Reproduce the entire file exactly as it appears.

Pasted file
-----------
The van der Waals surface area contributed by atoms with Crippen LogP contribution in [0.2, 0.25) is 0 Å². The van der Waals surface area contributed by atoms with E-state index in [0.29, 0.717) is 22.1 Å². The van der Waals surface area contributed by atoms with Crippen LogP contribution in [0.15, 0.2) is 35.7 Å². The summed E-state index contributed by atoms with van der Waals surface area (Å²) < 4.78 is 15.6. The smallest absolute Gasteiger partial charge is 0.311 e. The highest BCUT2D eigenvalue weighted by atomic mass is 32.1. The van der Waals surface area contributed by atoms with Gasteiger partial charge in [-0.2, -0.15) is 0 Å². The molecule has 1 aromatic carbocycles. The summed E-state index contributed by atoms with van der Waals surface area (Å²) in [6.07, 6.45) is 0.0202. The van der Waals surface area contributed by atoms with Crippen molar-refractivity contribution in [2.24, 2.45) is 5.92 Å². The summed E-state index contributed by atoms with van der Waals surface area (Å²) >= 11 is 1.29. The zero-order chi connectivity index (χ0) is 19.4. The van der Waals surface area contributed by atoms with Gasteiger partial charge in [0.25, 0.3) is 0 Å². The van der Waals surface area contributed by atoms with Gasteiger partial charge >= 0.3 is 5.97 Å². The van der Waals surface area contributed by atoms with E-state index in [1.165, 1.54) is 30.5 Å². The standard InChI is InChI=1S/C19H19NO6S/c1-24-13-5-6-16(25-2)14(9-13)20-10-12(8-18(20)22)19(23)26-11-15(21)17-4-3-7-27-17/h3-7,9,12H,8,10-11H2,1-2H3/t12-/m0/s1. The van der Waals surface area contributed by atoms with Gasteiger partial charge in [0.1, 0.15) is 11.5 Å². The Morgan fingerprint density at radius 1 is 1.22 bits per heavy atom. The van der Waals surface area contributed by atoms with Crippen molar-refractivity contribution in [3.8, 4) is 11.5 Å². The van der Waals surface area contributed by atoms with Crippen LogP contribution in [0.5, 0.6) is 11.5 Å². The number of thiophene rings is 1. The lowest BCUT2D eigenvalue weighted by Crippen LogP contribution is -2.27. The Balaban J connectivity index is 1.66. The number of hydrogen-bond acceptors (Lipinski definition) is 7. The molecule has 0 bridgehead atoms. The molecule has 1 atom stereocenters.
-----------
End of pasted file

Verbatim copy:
The van der Waals surface area contributed by atoms with Crippen LogP contribution in [0.2, 0.25) is 0 Å². The van der Waals surface area contributed by atoms with E-state index in [0.29, 0.717) is 22.1 Å². The van der Waals surface area contributed by atoms with Crippen LogP contribution in [0.15, 0.2) is 35.7 Å². The summed E-state index contributed by atoms with van der Waals surface area (Å²) < 4.78 is 15.6. The smallest absolute Gasteiger partial charge is 0.311 e. The highest BCUT2D eigenvalue weighted by atomic mass is 32.1. The van der Waals surface area contributed by atoms with Gasteiger partial charge in [-0.2, -0.15) is 0 Å². The molecule has 1 aromatic carbocycles. The summed E-state index contributed by atoms with van der Waals surface area (Å²) in [6.07, 6.45) is 0.0202. The van der Waals surface area contributed by atoms with Crippen molar-refractivity contribution in [2.24, 2.45) is 5.92 Å². The summed E-state index contributed by atoms with van der Waals surface area (Å²) >= 11 is 1.29. The zero-order chi connectivity index (χ0) is 19.4. The van der Waals surface area contributed by atoms with Gasteiger partial charge in [0.25, 0.3) is 0 Å². The van der Waals surface area contributed by atoms with Gasteiger partial charge >= 0.3 is 5.97 Å². The van der Waals surface area contributed by atoms with E-state index in [1.165, 1.54) is 30.5 Å². The standard InChI is InChI=1S/C19H19NO6S/c1-24-13-5-6-16(25-2)14(9-13)20-10-12(8-18(20)22)19(23)26-11-15(21)17-4-3-7-27-17/h3-7,9,12H,8,10-11H2,1-2H3/t12-/m0/s1. The van der Waals surface area contributed by atoms with Gasteiger partial charge in [0.1, 0.15) is 11.5 Å². The Morgan fingerprint density at radius 1 is 1.22 bits per heavy atom. The van der Waals surface area contributed by atoms with Crippen molar-refractivity contribution in [3.8, 4) is 11.5 Å². The van der Waals surface area contributed by atoms with Crippen LogP contribution in [0.5, 0.6) is 11.5 Å². The number of thiophene rings is 1. The lowest BCUT2D eigenvalue weighted by Crippen LogP contribution is -2.27. The Balaban J connectivity index is 1.66. The number of hydrogen-bond acceptors (Lipinski definition) is 7. The molecule has 0 bridgehead atoms. The molecule has 1 atom stereocenters.